Bertrand Russell (1872-1970) was a prominent British philosopher. He was an outspoken agnostic, and his essay entitled Why I Am Not A Christian (based on a talk given in 1927) remains one of the most celebrated statements of unbelief.
That man is the product of causes which had no prevision of the end they were achieving; that his origin, his growth, his hopes and fears, his loves and his beliefs, are but the outcome of accidental collocations of atoms; that no fire, no heroism, no intensity of thought and feeling, can preserve an individual life beyond the grave; that all the labors of the ages, all the devotion, all the inspiration, all the noonday brightness of human genius, are destined to extinction in the vast death of the solar system, and that the whole temple of man’s achievement must inevitably be buried beneath the debris of the universe in ruins.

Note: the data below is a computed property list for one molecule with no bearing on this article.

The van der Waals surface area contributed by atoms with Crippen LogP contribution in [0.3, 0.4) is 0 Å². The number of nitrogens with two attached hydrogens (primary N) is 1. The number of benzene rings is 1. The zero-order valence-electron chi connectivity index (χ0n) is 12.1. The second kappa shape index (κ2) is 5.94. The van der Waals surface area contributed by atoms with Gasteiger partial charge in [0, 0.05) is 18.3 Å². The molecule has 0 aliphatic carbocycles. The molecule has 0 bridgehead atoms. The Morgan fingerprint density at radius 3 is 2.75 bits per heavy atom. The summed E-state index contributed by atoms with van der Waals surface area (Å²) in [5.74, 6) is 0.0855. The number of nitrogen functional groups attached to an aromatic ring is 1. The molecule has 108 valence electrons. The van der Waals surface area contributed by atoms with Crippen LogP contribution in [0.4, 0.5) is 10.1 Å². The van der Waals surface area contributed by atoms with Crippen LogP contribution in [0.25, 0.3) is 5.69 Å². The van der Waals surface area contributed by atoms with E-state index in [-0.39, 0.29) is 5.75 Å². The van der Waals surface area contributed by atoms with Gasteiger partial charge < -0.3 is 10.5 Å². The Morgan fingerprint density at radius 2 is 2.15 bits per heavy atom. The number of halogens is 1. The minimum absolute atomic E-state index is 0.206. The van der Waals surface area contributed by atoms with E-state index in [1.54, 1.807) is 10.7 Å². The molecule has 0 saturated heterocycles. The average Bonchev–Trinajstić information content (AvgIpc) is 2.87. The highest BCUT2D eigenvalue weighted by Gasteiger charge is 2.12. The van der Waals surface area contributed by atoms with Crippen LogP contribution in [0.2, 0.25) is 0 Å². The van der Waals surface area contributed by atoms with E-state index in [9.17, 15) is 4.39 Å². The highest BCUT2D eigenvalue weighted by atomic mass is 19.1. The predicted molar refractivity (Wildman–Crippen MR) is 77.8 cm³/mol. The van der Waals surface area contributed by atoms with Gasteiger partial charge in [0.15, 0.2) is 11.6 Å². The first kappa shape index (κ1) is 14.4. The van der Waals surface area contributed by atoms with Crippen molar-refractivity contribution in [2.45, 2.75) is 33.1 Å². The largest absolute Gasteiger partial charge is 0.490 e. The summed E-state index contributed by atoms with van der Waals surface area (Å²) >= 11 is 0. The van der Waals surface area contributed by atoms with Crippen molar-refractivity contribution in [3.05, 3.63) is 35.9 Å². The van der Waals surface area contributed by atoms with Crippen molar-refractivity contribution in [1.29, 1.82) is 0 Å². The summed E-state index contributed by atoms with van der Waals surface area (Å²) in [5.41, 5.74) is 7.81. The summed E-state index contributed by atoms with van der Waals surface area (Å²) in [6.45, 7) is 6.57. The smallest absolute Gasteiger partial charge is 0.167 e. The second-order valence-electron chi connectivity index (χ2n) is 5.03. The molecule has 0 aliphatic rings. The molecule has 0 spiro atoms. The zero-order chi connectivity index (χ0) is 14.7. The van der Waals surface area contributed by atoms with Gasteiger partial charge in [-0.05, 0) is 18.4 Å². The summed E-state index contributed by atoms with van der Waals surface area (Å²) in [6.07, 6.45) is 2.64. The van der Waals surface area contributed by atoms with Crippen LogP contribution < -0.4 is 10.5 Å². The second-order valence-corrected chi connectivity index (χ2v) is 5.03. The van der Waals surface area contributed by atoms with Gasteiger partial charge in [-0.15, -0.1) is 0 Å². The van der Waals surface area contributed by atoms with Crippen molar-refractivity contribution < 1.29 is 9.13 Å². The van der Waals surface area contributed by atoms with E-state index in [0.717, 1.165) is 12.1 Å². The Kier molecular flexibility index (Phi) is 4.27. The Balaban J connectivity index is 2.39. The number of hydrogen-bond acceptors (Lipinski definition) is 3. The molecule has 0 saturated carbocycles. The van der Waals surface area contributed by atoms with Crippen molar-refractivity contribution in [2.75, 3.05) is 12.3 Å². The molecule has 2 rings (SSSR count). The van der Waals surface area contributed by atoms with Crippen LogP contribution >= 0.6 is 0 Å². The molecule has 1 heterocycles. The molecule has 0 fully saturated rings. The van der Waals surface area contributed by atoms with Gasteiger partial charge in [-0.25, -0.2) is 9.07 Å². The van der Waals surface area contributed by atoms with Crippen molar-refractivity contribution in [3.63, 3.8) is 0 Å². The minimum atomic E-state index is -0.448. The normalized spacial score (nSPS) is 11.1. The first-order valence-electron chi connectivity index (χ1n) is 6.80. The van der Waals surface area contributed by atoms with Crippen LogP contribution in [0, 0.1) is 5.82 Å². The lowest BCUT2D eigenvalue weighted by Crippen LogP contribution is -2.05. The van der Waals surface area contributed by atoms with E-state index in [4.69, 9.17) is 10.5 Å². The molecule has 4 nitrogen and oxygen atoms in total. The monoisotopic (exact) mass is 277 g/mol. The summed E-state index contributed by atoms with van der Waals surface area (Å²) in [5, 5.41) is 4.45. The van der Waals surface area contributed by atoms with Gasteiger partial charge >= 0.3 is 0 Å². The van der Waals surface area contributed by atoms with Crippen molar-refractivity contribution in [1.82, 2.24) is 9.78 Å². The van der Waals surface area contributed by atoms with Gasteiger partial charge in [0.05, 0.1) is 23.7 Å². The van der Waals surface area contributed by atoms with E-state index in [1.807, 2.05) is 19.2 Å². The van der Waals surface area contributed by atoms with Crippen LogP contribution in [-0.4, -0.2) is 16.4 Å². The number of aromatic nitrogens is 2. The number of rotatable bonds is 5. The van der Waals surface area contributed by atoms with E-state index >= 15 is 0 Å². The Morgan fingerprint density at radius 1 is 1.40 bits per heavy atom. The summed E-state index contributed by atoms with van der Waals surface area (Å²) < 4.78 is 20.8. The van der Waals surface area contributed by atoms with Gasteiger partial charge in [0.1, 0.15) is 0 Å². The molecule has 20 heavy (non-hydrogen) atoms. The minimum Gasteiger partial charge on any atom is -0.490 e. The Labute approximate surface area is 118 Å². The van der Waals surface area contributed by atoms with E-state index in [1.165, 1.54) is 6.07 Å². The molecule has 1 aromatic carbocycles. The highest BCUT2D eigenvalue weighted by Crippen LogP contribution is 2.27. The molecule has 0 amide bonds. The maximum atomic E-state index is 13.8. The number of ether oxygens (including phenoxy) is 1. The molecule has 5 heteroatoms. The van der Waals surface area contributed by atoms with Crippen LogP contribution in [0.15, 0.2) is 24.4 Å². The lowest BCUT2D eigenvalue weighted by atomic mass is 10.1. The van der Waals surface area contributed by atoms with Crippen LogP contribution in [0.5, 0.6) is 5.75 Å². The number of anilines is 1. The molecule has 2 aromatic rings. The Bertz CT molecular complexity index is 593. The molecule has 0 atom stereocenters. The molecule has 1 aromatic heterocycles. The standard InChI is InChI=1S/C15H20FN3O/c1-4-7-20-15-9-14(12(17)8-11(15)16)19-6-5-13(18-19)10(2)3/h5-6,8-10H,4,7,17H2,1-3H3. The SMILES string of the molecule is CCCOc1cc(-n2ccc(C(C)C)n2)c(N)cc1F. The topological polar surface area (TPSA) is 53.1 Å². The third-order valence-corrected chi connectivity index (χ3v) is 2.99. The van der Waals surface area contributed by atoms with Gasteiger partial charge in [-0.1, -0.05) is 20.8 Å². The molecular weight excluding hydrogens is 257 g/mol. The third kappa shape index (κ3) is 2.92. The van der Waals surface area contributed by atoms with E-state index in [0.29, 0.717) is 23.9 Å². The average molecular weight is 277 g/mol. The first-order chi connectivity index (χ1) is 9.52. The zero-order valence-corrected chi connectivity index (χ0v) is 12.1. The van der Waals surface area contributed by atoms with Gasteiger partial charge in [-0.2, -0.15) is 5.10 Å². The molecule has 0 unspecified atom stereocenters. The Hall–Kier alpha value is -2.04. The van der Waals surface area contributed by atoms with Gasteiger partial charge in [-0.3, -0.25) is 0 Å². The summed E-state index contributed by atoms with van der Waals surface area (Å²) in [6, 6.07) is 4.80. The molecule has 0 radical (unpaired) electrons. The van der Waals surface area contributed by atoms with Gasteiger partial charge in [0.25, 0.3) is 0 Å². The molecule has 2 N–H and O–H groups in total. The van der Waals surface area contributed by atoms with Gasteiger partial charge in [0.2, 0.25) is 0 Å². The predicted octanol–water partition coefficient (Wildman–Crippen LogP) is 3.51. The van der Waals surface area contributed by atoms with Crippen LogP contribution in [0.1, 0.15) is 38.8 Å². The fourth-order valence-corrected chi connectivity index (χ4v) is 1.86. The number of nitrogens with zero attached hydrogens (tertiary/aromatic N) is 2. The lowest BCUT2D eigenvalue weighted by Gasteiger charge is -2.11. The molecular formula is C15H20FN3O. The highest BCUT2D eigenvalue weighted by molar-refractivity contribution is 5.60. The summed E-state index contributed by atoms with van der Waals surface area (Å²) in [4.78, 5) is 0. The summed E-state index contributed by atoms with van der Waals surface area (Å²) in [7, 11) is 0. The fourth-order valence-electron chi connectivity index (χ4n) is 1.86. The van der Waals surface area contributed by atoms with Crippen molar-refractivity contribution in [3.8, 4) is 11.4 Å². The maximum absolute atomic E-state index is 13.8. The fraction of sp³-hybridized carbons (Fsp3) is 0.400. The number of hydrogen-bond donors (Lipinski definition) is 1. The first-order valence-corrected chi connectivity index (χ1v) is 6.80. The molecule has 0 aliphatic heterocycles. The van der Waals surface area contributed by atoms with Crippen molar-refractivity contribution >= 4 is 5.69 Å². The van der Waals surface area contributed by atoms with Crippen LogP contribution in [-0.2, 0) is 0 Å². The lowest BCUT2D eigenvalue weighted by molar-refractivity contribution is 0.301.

Next year sees a major Charles Darwin anniversary: 200 years since his birth, and 150 years since the publication of On the Origin of the Species.
Darwin’s religious views were (or became) those of a muddled agnostic. In a recent article in Times Online, Nick Spencer offers Ten Surprising Things Darwin Said About Religious Faith:-
1. “The mystery of the beginning of all things is insoluble by us; and I for one must be content to remain an Agnostic.” (Autobiography)